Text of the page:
Let me begin by defining monoculture. What is that? Monoculture – the cultivation of a single crop in a given area. Any why is this bad? Remember when Elm trees where the most widely used street tree in suburban america? No? Not surprised. The death of Elm trees due to Dutch Elm Disease began in America in 1928 and by 1989 75% of the estimated 77 million Elms in North America were dead. And that is just in North America.
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Tree diseases and pests come an go in cycles through history. What happened to the Elms is just a good example that everyone can relate to. However, what it showed us is that DIVERSITY is important. We are all guilty of finding something that works and running with it because we know it works and it’s easy. When it was decided by landscape architects, designers and city planners that Elms were a great street tree in our neighborhoods, it became the standard. Now as you drive around our cities you are seeing many different types of trees. Some are tall and offer shade like Maples and Oaks. Some are shorter and offer beautiful spring flowers like Crabapple and Dogwood. After what happened with the Elms the designers began to understand that a diversity of plants will prevent a widespread death from happening again.
Emerald Ash Borer
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And happening again it is, for does history not almost always repeat itself? Many are aware that there is an insect that is causing Ash trees to die out over the past few years. The Emerald Ash Borer is quickly becoming to the Ash what Dutch Elm Disease was to the Elm. Or how about Hemlock Woolly Adelgid that is devastating our Hemlock trees. Or the Asian Longhorned Beetle who loves to snack on our native Maples? Whether it be insect or disease the result is the same – if we plant too many of one type of tree, what happens when something comes along that devastates that one type.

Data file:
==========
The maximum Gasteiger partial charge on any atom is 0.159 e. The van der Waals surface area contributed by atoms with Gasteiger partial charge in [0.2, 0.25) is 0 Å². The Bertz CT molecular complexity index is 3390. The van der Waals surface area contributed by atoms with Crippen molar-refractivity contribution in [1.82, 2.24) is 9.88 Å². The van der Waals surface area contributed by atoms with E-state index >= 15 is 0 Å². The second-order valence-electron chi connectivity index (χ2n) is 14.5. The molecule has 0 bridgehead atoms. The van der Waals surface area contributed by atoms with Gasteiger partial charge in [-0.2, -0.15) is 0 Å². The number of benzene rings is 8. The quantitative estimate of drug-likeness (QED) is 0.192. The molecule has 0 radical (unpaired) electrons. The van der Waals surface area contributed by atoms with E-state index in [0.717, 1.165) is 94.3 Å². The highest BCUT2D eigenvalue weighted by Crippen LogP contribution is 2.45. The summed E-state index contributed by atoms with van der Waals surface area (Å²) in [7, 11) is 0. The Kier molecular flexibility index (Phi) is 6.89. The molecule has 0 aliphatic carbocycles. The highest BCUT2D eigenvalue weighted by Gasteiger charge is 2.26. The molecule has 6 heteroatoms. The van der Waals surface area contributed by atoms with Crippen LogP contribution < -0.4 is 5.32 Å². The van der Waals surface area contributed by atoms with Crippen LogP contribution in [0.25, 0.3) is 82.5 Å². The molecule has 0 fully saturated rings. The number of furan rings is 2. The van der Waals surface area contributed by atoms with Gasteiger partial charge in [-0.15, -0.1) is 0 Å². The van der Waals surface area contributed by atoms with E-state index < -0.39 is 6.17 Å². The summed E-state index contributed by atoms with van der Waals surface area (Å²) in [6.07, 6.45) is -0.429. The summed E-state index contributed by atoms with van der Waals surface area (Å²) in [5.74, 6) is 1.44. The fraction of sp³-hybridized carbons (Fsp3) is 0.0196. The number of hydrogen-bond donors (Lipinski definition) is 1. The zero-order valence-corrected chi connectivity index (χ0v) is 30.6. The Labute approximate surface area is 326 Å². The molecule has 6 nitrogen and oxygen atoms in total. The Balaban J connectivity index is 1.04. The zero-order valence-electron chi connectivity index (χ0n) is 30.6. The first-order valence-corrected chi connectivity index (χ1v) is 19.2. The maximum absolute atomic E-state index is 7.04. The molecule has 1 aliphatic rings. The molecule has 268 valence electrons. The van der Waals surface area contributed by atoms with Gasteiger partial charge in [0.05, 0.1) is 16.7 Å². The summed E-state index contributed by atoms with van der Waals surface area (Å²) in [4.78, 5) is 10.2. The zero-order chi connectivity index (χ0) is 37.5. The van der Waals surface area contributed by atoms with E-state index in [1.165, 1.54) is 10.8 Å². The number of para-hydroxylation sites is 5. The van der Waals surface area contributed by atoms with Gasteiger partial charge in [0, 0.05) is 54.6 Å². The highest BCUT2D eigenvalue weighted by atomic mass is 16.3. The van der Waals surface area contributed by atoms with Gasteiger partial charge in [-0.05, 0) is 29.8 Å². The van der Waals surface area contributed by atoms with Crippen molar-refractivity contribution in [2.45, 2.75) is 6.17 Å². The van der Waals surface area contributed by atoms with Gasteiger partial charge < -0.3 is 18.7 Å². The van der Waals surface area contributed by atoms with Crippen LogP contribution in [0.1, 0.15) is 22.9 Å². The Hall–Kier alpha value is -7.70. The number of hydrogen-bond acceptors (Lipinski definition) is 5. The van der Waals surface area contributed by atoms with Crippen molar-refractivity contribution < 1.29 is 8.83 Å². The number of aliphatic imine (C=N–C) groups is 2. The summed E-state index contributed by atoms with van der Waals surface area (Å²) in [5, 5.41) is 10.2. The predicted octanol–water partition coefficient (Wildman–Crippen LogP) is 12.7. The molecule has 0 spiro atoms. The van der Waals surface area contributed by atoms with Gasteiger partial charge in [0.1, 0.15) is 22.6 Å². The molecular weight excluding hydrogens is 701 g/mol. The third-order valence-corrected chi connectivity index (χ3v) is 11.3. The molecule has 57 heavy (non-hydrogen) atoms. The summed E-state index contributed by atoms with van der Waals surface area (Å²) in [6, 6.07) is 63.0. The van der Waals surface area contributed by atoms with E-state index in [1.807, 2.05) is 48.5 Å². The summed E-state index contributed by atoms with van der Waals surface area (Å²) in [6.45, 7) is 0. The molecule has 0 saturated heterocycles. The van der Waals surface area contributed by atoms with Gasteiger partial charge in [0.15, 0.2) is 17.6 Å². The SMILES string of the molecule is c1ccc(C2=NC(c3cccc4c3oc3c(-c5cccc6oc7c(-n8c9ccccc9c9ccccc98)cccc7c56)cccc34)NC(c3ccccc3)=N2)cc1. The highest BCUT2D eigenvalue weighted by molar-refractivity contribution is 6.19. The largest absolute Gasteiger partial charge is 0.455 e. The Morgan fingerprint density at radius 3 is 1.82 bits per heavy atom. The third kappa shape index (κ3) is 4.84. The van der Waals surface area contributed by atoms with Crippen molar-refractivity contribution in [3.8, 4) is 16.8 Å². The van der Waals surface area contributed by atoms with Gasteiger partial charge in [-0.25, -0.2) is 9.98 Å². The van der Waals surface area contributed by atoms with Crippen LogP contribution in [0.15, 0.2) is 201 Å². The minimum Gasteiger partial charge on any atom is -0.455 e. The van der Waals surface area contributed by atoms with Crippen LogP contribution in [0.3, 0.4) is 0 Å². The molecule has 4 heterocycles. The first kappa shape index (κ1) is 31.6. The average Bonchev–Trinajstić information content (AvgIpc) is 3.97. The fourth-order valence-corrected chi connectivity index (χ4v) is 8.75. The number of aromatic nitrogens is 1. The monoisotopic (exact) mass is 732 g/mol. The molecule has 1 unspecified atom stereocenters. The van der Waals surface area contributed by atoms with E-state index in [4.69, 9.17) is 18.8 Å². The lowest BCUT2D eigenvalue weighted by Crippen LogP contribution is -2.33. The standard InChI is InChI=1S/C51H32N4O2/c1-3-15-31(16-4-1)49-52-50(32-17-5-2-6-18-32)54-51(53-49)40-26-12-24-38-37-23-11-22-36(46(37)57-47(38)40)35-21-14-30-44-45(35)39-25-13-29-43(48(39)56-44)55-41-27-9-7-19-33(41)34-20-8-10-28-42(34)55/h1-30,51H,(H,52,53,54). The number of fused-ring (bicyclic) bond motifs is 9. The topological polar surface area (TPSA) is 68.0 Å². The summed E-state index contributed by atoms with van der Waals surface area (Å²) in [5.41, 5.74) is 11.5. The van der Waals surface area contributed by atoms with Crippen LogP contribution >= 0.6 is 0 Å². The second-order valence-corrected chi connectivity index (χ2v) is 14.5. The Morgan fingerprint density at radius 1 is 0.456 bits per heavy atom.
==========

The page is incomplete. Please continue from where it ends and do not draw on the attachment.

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So I ask that you take this concept into consideration when choosing which trees to plant. Maybe you want to add a tree to the back yard. Maybe the town has just removed a street tree in front of your house and you are looking to put something back in it’s place. Maybe you or your organization is looking to donate a tree to a park…or a school…or your church. Taking an inventory of the types of trees that are in the area and choosing something different than what is everywhere is important.
However, maybe you don’t know what types of trees there are on your street. This is where certified landscape professionals and arborists can help you. We can help you choose the perfect tree for your location based on your site, sun and shade patterns and more, while keeping diversity in mind. While we may not be able to prevent insect and disease epidemics we can offer homeowners and municipalities treatment options, many of which are proactive and completely safe for humans, pets and our environment. So I ask you to consider diversity in your future plantings. If you have any questions about tree, pest or disease identification feel free to contact me in regards to a consultation at firstname.lastname@example.org.
Liz Snyder, CNLP